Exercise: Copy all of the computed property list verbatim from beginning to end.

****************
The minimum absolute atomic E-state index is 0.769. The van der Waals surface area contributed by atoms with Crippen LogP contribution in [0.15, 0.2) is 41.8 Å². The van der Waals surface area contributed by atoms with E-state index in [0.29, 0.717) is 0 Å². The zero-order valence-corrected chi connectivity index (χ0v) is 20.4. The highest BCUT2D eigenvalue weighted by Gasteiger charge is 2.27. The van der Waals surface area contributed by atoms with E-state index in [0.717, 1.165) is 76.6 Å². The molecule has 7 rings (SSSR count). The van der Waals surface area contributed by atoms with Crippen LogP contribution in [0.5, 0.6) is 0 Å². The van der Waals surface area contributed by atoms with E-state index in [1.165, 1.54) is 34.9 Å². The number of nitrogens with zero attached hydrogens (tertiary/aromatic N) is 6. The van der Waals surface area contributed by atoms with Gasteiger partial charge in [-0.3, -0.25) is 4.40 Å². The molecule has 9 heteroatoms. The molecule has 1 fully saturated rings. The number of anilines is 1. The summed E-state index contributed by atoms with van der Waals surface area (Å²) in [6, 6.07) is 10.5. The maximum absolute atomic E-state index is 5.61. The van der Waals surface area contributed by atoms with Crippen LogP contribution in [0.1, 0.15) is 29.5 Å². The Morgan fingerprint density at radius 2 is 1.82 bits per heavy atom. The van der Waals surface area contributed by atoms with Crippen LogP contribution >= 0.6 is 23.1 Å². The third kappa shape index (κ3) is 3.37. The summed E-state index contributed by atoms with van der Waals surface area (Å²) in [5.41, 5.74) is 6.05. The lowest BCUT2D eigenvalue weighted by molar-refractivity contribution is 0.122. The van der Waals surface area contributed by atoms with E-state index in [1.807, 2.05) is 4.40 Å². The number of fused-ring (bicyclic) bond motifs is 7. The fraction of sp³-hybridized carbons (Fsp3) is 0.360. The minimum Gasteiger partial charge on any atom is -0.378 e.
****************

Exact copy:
The minimum absolute atomic E-state index is 0.769. The van der Waals surface area contributed by atoms with Crippen LogP contribution in [0.15, 0.2) is 41.8 Å². The van der Waals surface area contributed by atoms with E-state index in [0.29, 0.717) is 0 Å². The zero-order valence-corrected chi connectivity index (χ0v) is 20.4. The highest BCUT2D eigenvalue weighted by Gasteiger charge is 2.27. The van der Waals surface area contributed by atoms with E-state index in [0.717, 1.165) is 76.6 Å². The molecule has 7 rings (SSSR count). The van der Waals surface area contributed by atoms with Crippen LogP contribution in [0.5, 0.6) is 0 Å². The van der Waals surface area contributed by atoms with E-state index in [1.165, 1.54) is 34.9 Å². The number of nitrogens with zero attached hydrogens (tertiary/aromatic N) is 6. The van der Waals surface area contributed by atoms with Gasteiger partial charge in [-0.3, -0.25) is 4.40 Å². The molecule has 9 heteroatoms. The molecule has 1 fully saturated rings. The number of anilines is 1. The summed E-state index contributed by atoms with van der Waals surface area (Å²) in [6, 6.07) is 10.5. The maximum absolute atomic E-state index is 5.61. The van der Waals surface area contributed by atoms with Crippen LogP contribution in [0.1, 0.15) is 29.5 Å². The Morgan fingerprint density at radius 2 is 1.82 bits per heavy atom. The van der Waals surface area contributed by atoms with Crippen LogP contribution >= 0.6 is 23.1 Å². The third kappa shape index (κ3) is 3.37. The summed E-state index contributed by atoms with van der Waals surface area (Å²) in [5.41, 5.74) is 6.05. The lowest BCUT2D eigenvalue weighted by molar-refractivity contribution is 0.122. The van der Waals surface area contributed by atoms with E-state index in [1.807, 2.05) is 4.40 Å². The number of fused-ring (bicyclic) bond motifs is 7. The fraction of sp³-hybridized carbons (Fsp3) is 0.360. The minimum Gasteiger partial charge on any atom is -0.378 e.